Sex Offender Registration In Monmouth County
There are an assortment of issues that can implicate Megan’s Law in Monmouth County. Sometimes sex offender registration arises in the context of a pending sex offense case and in others it involves an issue of Failure to Register or removal from Megan’s Law. Irrespective of the scenario in which you are confronted with community supervision and/or mandatory reporting, we can assist you. Our Monmouth County Defense Firm has been practicing in this jurisdiction for almost twenty years with several of the attorneys on the staff having over thirty years defending criminal cases. Our former prosecutors and skilled criminal lawyers defend individuals at the Superior Court in Freehold on Megan’s Law issues all the time and are prepared to assist you. The following are some of the more frequently asked questions in this area of law. If you would like to speak to an experienced sex offense and Megan’s Law lawyer, call our Freehold Office today at 732-462-1167.
Who is affected? Megan’s Law applies to those who have been convicted since Megan’s Law went into effect, which was on October 31st, 1994, or who were serving a sentence on the effective date of the law. The law also applies to “offenders” who are otherwise found to be “repetitive and compulsive” in terms of anti-social sexual behavior.
What offenses are included? The offenses which require registration include: aggravated sexual assault, sexual assault, aggravated criminal sexual contact, criminal contact if the victim is minor, endangering the welfare of a child through acts involving pornography of a child, promoting prostitution of a child, luring, enticing, kidnapping, criminal restraint, and false imprisonment if the victim is a minor and the offender is not a parent of the victim.
What is registration? Megan’s Law requires sex offenders to fill out a registration form and submit it to their local police department. The form requires that the offender fill in certain personal information which includes their home and employment address. The information is checked and is kept by the Division of State Police in a Sex Offender Registry.
What should an offender do if he was convicted in another state, but just moved to NJ? An offender who just moved to NJ from another state is required to register within 10 days of moving to NJ. Additionally, if you are not moving here permanently but only intending to work or attend school in NJ, you must register.
What should an offender do when he/she moves? When an offender moves his address, he is required to report their address change. An offender must notify local police at least 10 days prior to their move. Law enforcement is constantly monitoring offenders and whether or not they are reporting their address changes.
How long does an offender have to register? An offender will have to register for the rest of their life. After 15 years, if the offender has only committed one offense and if they have committed no other offenses subsequent; and they can prove they will not likely pose a threat to the safety of others; they may apply to the court to be removed from the Sex Offender Registry. If the offense was an aggravated sexual assault, they may never be allowed to apply to be taken off the registry list. For juvenile offenders, if they were under the age of 14 at the time of their offense, but now are over the age of 18, they may apply to the court to be removed from the Sex Offender Registry.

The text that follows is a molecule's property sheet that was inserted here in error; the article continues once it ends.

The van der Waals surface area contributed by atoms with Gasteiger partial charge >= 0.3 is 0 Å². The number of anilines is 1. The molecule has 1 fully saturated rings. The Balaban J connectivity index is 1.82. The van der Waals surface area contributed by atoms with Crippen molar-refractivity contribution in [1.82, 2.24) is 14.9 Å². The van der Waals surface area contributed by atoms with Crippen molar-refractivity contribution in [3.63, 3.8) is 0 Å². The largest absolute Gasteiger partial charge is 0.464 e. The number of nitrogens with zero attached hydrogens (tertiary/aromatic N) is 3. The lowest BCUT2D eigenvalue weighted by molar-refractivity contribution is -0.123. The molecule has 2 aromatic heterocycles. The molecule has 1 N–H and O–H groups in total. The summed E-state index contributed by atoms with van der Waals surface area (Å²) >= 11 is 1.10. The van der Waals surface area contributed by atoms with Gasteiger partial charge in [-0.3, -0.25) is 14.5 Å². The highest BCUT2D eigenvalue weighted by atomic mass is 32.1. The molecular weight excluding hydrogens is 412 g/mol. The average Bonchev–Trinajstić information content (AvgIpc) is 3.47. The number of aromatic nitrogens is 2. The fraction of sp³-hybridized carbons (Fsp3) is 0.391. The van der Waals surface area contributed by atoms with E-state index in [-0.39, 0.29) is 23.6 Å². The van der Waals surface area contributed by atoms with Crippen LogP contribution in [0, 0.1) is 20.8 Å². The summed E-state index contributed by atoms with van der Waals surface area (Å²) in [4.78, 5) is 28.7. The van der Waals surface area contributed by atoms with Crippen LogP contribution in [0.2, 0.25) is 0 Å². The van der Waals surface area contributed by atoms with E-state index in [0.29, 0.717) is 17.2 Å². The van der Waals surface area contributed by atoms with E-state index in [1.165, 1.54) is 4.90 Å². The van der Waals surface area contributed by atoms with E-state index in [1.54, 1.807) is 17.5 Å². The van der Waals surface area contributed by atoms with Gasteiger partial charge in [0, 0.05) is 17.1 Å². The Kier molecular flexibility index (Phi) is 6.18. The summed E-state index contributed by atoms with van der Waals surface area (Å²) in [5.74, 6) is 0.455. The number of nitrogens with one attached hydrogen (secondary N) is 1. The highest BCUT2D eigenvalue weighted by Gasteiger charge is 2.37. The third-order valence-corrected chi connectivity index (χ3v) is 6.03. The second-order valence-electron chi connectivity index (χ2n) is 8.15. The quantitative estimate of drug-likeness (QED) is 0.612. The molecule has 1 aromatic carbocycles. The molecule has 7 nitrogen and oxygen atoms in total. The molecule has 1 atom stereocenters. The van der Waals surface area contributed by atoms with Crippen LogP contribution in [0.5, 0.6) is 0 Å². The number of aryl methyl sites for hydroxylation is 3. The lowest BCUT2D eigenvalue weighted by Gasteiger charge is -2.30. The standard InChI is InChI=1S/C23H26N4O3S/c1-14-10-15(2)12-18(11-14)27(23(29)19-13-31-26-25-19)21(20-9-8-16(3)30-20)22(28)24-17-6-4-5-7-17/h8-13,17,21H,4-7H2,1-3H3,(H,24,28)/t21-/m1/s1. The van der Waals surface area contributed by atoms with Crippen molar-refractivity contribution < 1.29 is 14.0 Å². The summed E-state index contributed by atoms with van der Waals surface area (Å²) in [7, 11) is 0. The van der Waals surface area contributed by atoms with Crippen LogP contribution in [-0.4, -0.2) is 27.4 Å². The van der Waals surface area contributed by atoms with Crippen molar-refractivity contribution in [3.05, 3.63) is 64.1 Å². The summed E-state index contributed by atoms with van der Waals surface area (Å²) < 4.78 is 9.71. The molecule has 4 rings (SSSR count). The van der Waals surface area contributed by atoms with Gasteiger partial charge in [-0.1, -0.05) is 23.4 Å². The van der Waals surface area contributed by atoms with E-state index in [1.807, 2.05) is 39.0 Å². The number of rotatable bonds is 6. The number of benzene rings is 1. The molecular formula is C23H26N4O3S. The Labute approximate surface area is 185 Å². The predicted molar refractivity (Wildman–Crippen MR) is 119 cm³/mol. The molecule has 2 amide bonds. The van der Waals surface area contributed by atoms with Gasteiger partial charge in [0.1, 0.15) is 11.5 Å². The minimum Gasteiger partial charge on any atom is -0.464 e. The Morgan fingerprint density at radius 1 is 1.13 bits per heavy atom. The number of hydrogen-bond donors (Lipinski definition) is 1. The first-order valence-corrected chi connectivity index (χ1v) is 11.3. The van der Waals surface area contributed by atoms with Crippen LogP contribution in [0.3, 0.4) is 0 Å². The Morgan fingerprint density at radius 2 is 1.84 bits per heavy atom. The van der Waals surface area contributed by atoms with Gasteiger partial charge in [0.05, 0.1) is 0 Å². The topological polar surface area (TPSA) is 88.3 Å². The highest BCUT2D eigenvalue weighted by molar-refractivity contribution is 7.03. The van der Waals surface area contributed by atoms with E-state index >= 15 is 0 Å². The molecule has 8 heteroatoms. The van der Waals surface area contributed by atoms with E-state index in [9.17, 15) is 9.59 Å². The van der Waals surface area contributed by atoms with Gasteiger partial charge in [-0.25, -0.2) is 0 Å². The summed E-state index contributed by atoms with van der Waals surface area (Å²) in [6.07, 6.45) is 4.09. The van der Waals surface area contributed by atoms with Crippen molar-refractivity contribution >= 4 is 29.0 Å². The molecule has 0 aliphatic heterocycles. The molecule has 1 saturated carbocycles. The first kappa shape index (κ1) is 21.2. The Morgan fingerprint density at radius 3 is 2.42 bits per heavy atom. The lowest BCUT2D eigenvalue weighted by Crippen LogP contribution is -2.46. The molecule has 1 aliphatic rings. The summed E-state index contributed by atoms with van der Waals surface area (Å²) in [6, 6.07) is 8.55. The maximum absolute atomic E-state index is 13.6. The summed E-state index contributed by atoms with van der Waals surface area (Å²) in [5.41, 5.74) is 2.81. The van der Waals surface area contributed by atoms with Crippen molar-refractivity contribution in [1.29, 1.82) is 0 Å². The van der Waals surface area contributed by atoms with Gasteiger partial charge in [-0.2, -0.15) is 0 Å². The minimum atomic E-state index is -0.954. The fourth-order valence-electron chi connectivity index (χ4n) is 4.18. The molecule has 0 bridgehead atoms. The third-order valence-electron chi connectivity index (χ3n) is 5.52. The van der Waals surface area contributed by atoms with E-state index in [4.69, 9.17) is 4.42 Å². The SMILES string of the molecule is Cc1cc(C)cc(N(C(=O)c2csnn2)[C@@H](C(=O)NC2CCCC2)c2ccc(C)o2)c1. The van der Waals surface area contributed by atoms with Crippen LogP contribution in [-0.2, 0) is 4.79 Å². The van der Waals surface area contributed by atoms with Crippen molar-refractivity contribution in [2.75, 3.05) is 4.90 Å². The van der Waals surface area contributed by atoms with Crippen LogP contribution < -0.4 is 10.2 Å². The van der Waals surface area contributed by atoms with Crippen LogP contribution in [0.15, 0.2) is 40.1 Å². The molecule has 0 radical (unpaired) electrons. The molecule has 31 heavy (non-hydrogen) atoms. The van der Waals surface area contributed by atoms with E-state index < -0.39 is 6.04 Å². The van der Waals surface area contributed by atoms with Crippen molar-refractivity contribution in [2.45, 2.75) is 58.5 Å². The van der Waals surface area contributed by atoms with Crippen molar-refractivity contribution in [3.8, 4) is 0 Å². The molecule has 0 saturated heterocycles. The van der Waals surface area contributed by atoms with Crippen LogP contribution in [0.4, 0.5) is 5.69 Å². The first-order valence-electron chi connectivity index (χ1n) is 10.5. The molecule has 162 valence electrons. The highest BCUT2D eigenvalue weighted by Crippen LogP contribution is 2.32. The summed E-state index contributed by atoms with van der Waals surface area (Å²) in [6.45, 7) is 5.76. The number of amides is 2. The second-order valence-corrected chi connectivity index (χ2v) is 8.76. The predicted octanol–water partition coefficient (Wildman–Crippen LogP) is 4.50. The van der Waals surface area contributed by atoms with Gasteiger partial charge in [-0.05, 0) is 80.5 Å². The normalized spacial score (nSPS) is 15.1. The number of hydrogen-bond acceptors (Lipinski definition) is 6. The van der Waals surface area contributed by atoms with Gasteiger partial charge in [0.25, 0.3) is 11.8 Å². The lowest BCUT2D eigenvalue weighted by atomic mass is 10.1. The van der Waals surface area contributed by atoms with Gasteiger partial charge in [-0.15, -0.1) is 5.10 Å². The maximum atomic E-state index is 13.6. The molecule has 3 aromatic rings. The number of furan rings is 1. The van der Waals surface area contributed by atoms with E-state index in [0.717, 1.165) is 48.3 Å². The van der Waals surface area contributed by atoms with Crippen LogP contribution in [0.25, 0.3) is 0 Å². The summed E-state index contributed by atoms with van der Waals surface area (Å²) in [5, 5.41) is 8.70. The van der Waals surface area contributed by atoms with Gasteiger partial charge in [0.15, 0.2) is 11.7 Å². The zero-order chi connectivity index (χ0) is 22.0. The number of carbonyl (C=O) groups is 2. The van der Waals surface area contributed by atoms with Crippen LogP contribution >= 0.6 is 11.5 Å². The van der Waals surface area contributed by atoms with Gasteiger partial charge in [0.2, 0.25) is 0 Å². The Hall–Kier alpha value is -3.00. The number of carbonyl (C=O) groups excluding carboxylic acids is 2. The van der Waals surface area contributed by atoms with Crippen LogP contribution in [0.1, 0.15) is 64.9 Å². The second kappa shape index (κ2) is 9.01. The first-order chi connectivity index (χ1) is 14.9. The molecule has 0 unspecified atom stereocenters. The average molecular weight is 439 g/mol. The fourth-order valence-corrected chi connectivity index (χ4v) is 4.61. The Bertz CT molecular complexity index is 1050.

What if an offender does not register? If an offender fails to comply with Megan’s Law in any way, it is a fourth degree crime.
What happens after an offender registers? After the offender fills out the appropriate registration forms, the county prosecutors receive the registration forms from local police. The prosecutors then determine the risk to the community, or in other words the likelihood that the sex offender will commit another crime. May factors are weighed in coming to this conclusion. These factors are set by statue and the Attorney General Guidelines. The offenders will classify the sex offenders in one of three tiers based on the degree of risk they pose to the public: Tier 1, which is low risk, Tier 2, which is moderate risk and Tier 3, which is high risk. Each Tier determines who will receive notification.
How does notification work? If the offender is classified in Tier 1, then only law enforcement agencies are notified. If the offender is classified in Tier 2, then law enforcement agencies, schools, licensed day cares, summer camps and registered community organizations are notified. If the offender is classified in Tier 3, then law enforcement agencies, schools, licensed day cares, summer camps, registered community organizations and members of the public are notified.
What is included in a notification? The notification includes the offender’s name, description and photograph, address for home and for employment (or school, if applicable), a description of the offender’s vehicle, license plate number and a brief description of the offense.
Megan’s Law Attorneys in Freehold NJ
Registration as a sex offender under Megan’s Law obviously has the potential to seriously impact your life. Every effort to escape application and/or obtain removal therefore needs to be undertaken. The attorneys at the Law Offices of Marshall, Bonus, Proetta & Oliver are skilled in succeeding in these efforts and have been fighting for individuals like you at the County Courthouse in Freehold for several decades. We have dealt with just about any scenario you can imagine with respect to Megan’s Law. For a free consultation to go over the issue you are having, call our Freehold NJ Megan’s Law Attorneys at 732-462-1197.